Americans love vitamins. More than half of us take some form of a one-a-day
supplement or daily vitamin, which, according to research, equates to
about $81 million in annual sales!
“There’s a lot of controversy around vitamin consumption, and
as health care providers, we tend to maintain a view that the best way
to get all
the vitamins you need to stay healthy is through a balanced diet and lifestyle,” suggests
Regina Chinsio-Kwong, DO, a
Mission Heritage Medical Group physician at St. Joseph Hoag Health Wellness Corners. But for some of
us, a lifetime of unhealthy eating habits may require a bit of extra help.
In these instances, vitamin supplements can play a vital role in helping
us find balance again. For example, Vitamin B-12 can help with stress
management and energy, folate (folic acid) helps ensure healthy prenatal
development and Vitamin D can be taken to manage depression. But with
an encyclopedia of vitamin options available, and hundreds of brands to
choose from, how do we know which ones are good and which ones to avoid?
“Before you start taking vitamins or supplements, you should always
check with your doctor first,” Dr. Chinsio-Kwong says. “Your
health care provider will be able to identify which supplements your body
is actually lacking, versus those it is not.”
Here’s what to look for when considering a purchase:
Look for NSF or USP certification symbols.
The Food and Drug Administration regulates vitamins, but the agency doesn’t
actually test them. It’s the manufacturer’s responsibility
to make sure vitamins are safe for consumption; this means that not all
vitamins live up to their labels.
“A good habit to get into when choosing a vitamin or supplement is
to look for the USP or NSF certification symbol,” says Dr. Chinsio-Kwong.
The United States Pharmacopeia Convention (www.usp.org) and NSF International (www.nsf.org) work with vitamin factories on a voluntary basis to test and certify
their products, helping purchasers identify which items are faithful to
It’s also important to look out for warning labels, especially when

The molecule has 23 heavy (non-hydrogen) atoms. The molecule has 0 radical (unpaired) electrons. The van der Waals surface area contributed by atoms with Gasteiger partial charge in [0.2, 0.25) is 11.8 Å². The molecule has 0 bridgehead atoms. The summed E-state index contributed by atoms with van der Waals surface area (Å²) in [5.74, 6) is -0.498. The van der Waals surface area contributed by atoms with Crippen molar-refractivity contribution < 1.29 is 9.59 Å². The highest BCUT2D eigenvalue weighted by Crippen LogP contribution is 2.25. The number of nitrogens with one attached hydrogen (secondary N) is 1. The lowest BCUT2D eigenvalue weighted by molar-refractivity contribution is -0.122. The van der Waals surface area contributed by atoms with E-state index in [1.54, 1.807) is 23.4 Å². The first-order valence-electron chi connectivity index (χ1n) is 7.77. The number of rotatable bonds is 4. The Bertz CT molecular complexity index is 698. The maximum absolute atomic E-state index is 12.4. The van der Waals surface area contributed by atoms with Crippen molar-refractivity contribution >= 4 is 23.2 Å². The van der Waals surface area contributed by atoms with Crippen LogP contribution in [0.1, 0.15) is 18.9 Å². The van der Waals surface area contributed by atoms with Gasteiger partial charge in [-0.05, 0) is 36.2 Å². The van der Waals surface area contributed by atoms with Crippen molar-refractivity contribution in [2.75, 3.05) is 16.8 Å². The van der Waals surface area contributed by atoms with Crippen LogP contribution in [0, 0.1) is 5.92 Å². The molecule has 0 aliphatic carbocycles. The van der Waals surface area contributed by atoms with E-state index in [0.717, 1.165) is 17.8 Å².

pregnant or nursing.
Finding a good vitamin brand has nothing to do with cost.
Some cheaper products will use synthetic binding agents in their vitamins
that are hard to digest. But more expensive products are no different.
The best way to find a good vitamin is to do your research. Food-Based
vitamins are best. The Office of Dietary Supplements offers
free fact sheets that can help you determine which brands uses certain ingredients, and
therefore which vitamins might be best suited for your particular needs.
Know the percentage or dosage of the key ingredient that you need.
Typically, manufacturers of supplements will have to meet certain requirements,
including the quantity of any specific herbal extract in a supplement.
Check the label for the recommended daily value percentage or DV. In some
cases, it may exceed the recommended daily dose.
Vitamin overdosing is a real thing.
Yes, that is right. Even too much of a good thing can be bad for you. For
example, too much Vitamin C or zinc can cause diarrhea, nausea and vomiting.
Too much selenium can cause hair loss, mild nerve damage and gastrointestinal
issues. Check the labels and ensure you are not taking more than the recommended amount.
“If you have any symptoms or adverse effects after taking vitamins
or supplements, you should talk to your doctor right away,” says
Dr. Chinsio-Kwong. “Calcium, folic acid and Vitamin D when taken
in excess are known to cause problems. Excessive Vitamin D consumption
has been linked to heart problems, and consuming excessive amounts of
folic acid, found in grain rich foods such as bread, pasta, rice and cereals
can sometimes hide an underlying B12 deficiency. An untreated B12 deficiency
can cause nerve damage,” she says.
Your body needs vitamins and minerals to give you energy and help you feel
good. Unfortunately, the modern day American diet is high in fat, sugar,
and complex carbohydrates and does not adequately supply all the nutrients
our bodies need to stay healthy. As a result, supplements are sometimes
necessary, but a simple change of diet, when combined with regular exercise,
can also work wonders to ensure that your body gets all the nutrients it needs.
Learn more about
Dr. Chinsio-Kwong. Learn more about
Mission Heritage Medical Group.
This information is not intended as a substitute for professional medical
care. Always follow your healthcare professional's instructions.